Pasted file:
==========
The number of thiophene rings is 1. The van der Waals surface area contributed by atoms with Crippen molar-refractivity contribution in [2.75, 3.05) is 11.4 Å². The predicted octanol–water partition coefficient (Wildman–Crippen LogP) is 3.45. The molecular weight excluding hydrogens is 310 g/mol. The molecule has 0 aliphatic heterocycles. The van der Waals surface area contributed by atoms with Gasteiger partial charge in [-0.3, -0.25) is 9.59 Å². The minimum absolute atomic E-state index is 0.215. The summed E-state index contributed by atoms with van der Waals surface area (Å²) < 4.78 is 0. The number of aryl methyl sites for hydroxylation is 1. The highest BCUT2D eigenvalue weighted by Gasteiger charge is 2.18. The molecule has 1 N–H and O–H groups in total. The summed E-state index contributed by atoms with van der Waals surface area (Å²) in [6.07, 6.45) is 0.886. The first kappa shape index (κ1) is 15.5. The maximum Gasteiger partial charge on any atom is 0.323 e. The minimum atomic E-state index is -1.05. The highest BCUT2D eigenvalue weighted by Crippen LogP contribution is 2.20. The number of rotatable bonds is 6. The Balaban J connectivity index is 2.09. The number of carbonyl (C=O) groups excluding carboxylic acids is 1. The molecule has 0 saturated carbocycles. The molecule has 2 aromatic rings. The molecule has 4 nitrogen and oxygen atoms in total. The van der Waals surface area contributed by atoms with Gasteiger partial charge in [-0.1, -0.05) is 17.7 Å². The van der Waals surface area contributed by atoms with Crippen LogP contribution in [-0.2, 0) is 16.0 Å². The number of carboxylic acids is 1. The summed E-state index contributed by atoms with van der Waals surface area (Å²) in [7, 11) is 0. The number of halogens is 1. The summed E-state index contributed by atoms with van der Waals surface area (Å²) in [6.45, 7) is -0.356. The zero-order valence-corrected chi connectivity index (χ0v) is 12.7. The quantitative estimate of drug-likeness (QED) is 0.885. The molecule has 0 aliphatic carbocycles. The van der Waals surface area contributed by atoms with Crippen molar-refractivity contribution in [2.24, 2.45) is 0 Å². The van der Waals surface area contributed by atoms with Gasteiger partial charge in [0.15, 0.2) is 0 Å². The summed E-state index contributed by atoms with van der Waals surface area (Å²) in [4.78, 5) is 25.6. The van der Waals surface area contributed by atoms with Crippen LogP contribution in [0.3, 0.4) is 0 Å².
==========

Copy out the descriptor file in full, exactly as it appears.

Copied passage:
The number of thiophene rings is 1. The van der Waals surface area contributed by atoms with Crippen molar-refractivity contribution in [2.75, 3.05) is 11.4 Å². The predicted octanol–water partition coefficient (Wildman–Crippen LogP) is 3.45. The molecular weight excluding hydrogens is 310 g/mol. The molecule has 0 aliphatic heterocycles. The van der Waals surface area contributed by atoms with Gasteiger partial charge in [-0.3, -0.25) is 9.59 Å². The minimum absolute atomic E-state index is 0.215. The summed E-state index contributed by atoms with van der Waals surface area (Å²) < 4.78 is 0. The number of aryl methyl sites for hydroxylation is 1. The highest BCUT2D eigenvalue weighted by Gasteiger charge is 2.18. The molecule has 1 N–H and O–H groups in total. The summed E-state index contributed by atoms with van der Waals surface area (Å²) in [6.07, 6.45) is 0.886. The first kappa shape index (κ1) is 15.5. The maximum Gasteiger partial charge on any atom is 0.323 e. The minimum atomic E-state index is -1.05. The highest BCUT2D eigenvalue weighted by Crippen LogP contribution is 2.20. The number of rotatable bonds is 6. The Balaban J connectivity index is 2.09. The number of carbonyl (C=O) groups excluding carboxylic acids is 1. The molecule has 0 saturated carbocycles. The molecule has 2 aromatic rings. The molecule has 4 nitrogen and oxygen atoms in total. The van der Waals surface area contributed by atoms with Gasteiger partial charge in [-0.1, -0.05) is 17.7 Å². The van der Waals surface area contributed by atoms with Crippen LogP contribution in [-0.2, 0) is 16.0 Å². The number of carboxylic acids is 1. The summed E-state index contributed by atoms with van der Waals surface area (Å²) in [7, 11) is 0. The number of halogens is 1. The summed E-state index contributed by atoms with van der Waals surface area (Å²) in [6.45, 7) is -0.356. The zero-order valence-corrected chi connectivity index (χ0v) is 12.7. The quantitative estimate of drug-likeness (QED) is 0.885. The molecule has 0 aliphatic carbocycles. The van der Waals surface area contributed by atoms with Crippen molar-refractivity contribution in [2.24, 2.45) is 0 Å². The van der Waals surface area contributed by atoms with Gasteiger partial charge in [0.15, 0.2) is 0 Å². The summed E-state index contributed by atoms with van der Waals surface area (Å²) in [4.78, 5) is 25.6. The van der Waals surface area contributed by atoms with Crippen LogP contribution in [0.3, 0.4) is 0 Å².